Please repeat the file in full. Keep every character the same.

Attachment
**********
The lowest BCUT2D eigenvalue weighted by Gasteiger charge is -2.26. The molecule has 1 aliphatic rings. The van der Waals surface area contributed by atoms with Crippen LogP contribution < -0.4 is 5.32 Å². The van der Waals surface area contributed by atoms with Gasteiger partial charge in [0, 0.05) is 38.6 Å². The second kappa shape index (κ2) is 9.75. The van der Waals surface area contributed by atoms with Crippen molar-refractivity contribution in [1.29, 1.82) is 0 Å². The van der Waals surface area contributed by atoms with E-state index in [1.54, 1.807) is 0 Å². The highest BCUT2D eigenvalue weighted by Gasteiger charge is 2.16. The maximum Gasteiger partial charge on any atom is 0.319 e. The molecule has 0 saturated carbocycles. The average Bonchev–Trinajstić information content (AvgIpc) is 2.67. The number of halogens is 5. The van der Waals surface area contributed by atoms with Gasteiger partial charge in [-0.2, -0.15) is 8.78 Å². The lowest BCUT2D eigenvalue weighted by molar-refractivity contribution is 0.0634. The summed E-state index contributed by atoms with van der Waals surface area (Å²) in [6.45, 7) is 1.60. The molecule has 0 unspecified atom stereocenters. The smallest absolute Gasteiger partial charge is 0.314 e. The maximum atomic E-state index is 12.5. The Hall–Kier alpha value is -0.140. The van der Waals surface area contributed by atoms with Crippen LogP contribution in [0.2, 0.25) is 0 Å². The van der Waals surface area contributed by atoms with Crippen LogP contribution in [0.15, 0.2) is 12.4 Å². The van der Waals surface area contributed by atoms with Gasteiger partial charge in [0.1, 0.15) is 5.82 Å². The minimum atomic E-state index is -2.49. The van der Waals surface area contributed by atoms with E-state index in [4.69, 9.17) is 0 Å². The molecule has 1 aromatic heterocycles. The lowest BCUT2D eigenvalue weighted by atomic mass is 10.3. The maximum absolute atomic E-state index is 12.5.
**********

The lowest BCUT2D eigenvalue weighted by Gasteiger charge is -2.26. The molecule has 1 aliphatic rings. The van der Waals surface area contributed by atoms with Crippen LogP contribution < -0.4 is 5.32 Å². The van der Waals surface area contributed by atoms with Gasteiger partial charge in [0, 0.05) is 38.6 Å². The second kappa shape index (κ2) is 9.75. The van der Waals surface area contributed by atoms with Crippen molar-refractivity contribution in [1.29, 1.82) is 0 Å². The van der Waals surface area contributed by atoms with E-state index in [1.54, 1.807) is 0 Å². The highest BCUT2D eigenvalue weighted by Gasteiger charge is 2.16. The maximum Gasteiger partial charge on any atom is 0.319 e. The molecule has 0 saturated carbocycles. The average Bonchev–Trinajstić information content (AvgIpc) is 2.67. The number of halogens is 5. The van der Waals surface area contributed by atoms with Gasteiger partial charge in [-0.2, -0.15) is 8.78 Å². The lowest BCUT2D eigenvalue weighted by molar-refractivity contribution is 0.0634. The summed E-state index contributed by atoms with van der Waals surface area (Å²) in [6.45, 7) is 1.60. The molecule has 0 unspecified atom stereocenters. The smallest absolute Gasteiger partial charge is 0.314 e. The maximum atomic E-state index is 12.5. The Hall–Kier alpha value is -0.140. The van der Waals surface area contributed by atoms with Crippen LogP contribution in [0.2, 0.25) is 0 Å². The van der Waals surface area contributed by atoms with Crippen LogP contribution in [0.15, 0.2) is 12.4 Å². The van der Waals surface area contributed by atoms with Gasteiger partial charge in [0.1, 0.15) is 5.82 Å². The minimum atomic E-state index is -2.49. The van der Waals surface area contributed by atoms with E-state index in [4.69, 9.17) is 0 Å². The molecule has 1 aromatic heterocycles. The lowest BCUT2D eigenvalue weighted by atomic mass is 10.3. The maximum absolute atomic E-state index is 12.5.